The battle for viewers has probably never been as tough as it is now. On Wednesday, June 27, the TV channel TV2 announced the acquisition of Chili Mobil. This is not an isolated event. Not long ago, the Danish telecom operator TDC tried to buy MTG Nordic, the owner of TV3 and Viaplay, without success.

In the United States, the same phenomenon has reached grotesque proportions. There are Comcast and Disney locked in an open war about content provider Twenty-First Century Fox, which owns the right to, among other things, The Simpsons. In the battle, Disney has increased its original offer by thirty six percent to $ 71.3 billion. Comcast has submitted a bid of “only” $ 65 billion, but the last word hasn’t been said yet. All of this happens just after the US telecom giant AT&T was allowed to buy Time Warner a few days ago.

These acquisitions are obviously inspired by the concerns that the emperors of the Internet economy trigger among media groups, and for good reasons. Netflix, Google (who owns YouTube), Amazon and Facebook (who own Instagram) are seriously committed to creating their own live video channels. All of these players follow the same recipe. On the one hand, they aggregate massive amounts of licensed content. On the other hand, they create their own exclusive content that will secure the user’s loyalty to their ecosystem. Netflix alone will spend $ 8 billion this year making its own series and movies. Facebook has announced that they will spend “a few billion dollars” on securing exclusive content for their new video application Facebook Watch. Apple has signed an exclusive deal with “talk show” legend Oprah Winfrey.

There are two reasons for this furious development.

The first reason is that the days of classic linear TV are numbered. Video streaming is the future, but requires its price in the internet economy. Scale, a catalogue of content as wide and exclusive as possible and the “winner takes everything” dynamics have become key factors for survival. Building a new streaming service from scratch in competition with the internet giants is extremely difficult. Buying already existing streaming players with solid user numbers is therefore tempting. The battle between Disney and Comcast about Fox is not just about content, but is also a battle for video streaming favorite Hulu, now owned by both Comcast, Disney and … Fox. Included in the conglomerate of companies that AT&T has purchased in Time Warner, we find another video streaming pearl, namely the Netflix archenemy HBO.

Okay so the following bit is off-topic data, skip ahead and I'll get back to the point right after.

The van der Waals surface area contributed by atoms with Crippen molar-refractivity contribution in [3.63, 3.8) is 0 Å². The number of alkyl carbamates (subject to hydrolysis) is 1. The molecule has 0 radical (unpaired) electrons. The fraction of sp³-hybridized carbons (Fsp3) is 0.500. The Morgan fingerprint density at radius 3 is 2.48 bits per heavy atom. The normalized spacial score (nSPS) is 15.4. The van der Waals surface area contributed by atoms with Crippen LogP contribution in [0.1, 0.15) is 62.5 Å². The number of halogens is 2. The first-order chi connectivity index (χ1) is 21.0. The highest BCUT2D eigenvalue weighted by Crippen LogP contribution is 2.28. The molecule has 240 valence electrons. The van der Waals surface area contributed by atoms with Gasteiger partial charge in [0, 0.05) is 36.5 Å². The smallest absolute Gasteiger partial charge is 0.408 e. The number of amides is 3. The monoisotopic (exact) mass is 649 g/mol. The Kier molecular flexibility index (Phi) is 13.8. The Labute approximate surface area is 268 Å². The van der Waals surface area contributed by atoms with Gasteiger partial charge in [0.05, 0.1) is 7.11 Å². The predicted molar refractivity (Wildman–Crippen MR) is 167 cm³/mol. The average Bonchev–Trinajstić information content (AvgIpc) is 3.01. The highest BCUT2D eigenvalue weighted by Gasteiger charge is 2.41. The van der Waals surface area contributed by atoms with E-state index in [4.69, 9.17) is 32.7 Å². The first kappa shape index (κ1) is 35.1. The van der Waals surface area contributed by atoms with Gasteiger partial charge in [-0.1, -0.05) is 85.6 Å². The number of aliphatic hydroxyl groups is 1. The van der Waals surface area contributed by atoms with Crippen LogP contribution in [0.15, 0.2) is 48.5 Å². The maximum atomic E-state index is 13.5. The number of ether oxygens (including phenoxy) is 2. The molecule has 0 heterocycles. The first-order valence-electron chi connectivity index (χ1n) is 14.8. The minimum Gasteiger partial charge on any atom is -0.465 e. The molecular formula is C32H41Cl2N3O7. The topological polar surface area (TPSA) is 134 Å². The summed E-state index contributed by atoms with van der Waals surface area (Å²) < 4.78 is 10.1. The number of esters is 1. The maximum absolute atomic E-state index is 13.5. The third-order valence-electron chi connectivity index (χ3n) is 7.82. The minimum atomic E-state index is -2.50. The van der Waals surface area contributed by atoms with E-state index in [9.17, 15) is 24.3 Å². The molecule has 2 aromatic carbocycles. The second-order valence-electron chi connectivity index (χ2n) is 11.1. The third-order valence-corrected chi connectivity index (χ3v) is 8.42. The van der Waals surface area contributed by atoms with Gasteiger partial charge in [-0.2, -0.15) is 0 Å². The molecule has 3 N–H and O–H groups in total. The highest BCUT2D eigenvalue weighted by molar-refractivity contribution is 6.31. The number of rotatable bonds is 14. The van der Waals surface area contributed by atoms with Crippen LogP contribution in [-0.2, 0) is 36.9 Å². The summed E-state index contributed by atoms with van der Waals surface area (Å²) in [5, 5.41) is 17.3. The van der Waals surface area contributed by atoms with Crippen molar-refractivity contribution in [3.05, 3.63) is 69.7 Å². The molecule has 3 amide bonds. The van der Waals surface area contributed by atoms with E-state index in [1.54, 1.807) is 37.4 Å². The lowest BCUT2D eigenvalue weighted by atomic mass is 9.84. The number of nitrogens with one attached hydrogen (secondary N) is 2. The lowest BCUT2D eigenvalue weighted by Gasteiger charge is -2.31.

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The second reason is the digital development towards interactive television. The combination of real-time user data collection, smartphone, voice-assisted assistants – like Amazon Alexa – and machine learning promises to raise the TV experience to a whole new level. Data and machine learning can increase the chances of success in developing new series and movies. It can also help to suggest exactly the content that the user most likely wants to look at at any given time. Social media can be used in combination with exciting content to increase user engagement on smartphone and PC. More targeted advertising becomes possible as well.

Broadband operators like AT & T and Comcast have in principle access to user data that can be combined with content and enable competitions in the interactive TV era. Disney is also aware of these opportunities and has made strong investments in artificial intelligence.

But the price to succeed is high. The acquisition of Time Warner has buried AT & T in debt. Whoever wins the fight for Fox will share the same fate. In fact, anyone who dares to join the content war and who can not subsidize it with huge cash flows from other core business areas is in a financial danger zone. Even Netflix is ​​so charged with debt that the company’s bonds are referred to as «junk” in the financial community.

The winners of this new era are likely the best creators of quality content that can showcase several successes in their portfolio. They now have the opportunity to sell their creativity to the whole world and at high prices thanks to the global merciless competition in the new television landscape. Creativity is also an area where robots can not compete yet.

On top of that, technology companies in the realm of interactive TV are probably an attractive target for acquisition and an investment opportunity, The recent acquisition of Appnexus, a world leader in digital advertising technology, by AT&T, shows it.

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